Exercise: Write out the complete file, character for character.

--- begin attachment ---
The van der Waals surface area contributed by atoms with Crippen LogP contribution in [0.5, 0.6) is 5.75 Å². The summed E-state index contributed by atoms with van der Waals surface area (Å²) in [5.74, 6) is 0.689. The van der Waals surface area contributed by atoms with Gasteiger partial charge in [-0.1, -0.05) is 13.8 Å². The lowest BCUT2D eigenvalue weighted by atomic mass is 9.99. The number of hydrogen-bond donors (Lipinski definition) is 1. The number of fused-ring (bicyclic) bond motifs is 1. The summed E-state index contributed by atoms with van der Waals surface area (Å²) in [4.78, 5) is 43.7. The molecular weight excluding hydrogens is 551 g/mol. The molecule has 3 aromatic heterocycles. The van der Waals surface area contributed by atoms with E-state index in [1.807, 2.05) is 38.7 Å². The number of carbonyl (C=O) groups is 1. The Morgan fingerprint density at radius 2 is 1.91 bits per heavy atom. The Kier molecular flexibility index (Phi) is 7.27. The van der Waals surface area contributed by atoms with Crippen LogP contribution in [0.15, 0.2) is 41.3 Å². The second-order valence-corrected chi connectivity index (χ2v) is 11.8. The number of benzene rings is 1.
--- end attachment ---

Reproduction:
The van der Waals surface area contributed by atoms with Crippen LogP contribution in [0.5, 0.6) is 5.75 Å². The summed E-state index contributed by atoms with van der Waals surface area (Å²) in [5.74, 6) is 0.689. The van der Waals surface area contributed by atoms with Gasteiger partial charge in [-0.1, -0.05) is 13.8 Å². The lowest BCUT2D eigenvalue weighted by atomic mass is 9.99. The number of hydrogen-bond donors (Lipinski definition) is 1. The number of fused-ring (bicyclic) bond motifs is 1. The summed E-state index contributed by atoms with van der Waals surface area (Å²) in [4.78, 5) is 43.7. The molecular weight excluding hydrogens is 551 g/mol. The molecule has 3 aromatic heterocycles. The van der Waals surface area contributed by atoms with E-state index in [1.807, 2.05) is 38.7 Å². The number of carbonyl (C=O) groups is 1. The Morgan fingerprint density at radius 2 is 1.91 bits per heavy atom. The Kier molecular flexibility index (Phi) is 7.27. The van der Waals surface area contributed by atoms with Crippen LogP contribution in [0.15, 0.2) is 41.3 Å². The second-order valence-corrected chi connectivity index (χ2v) is 11.8. The number of benzene rings is 1.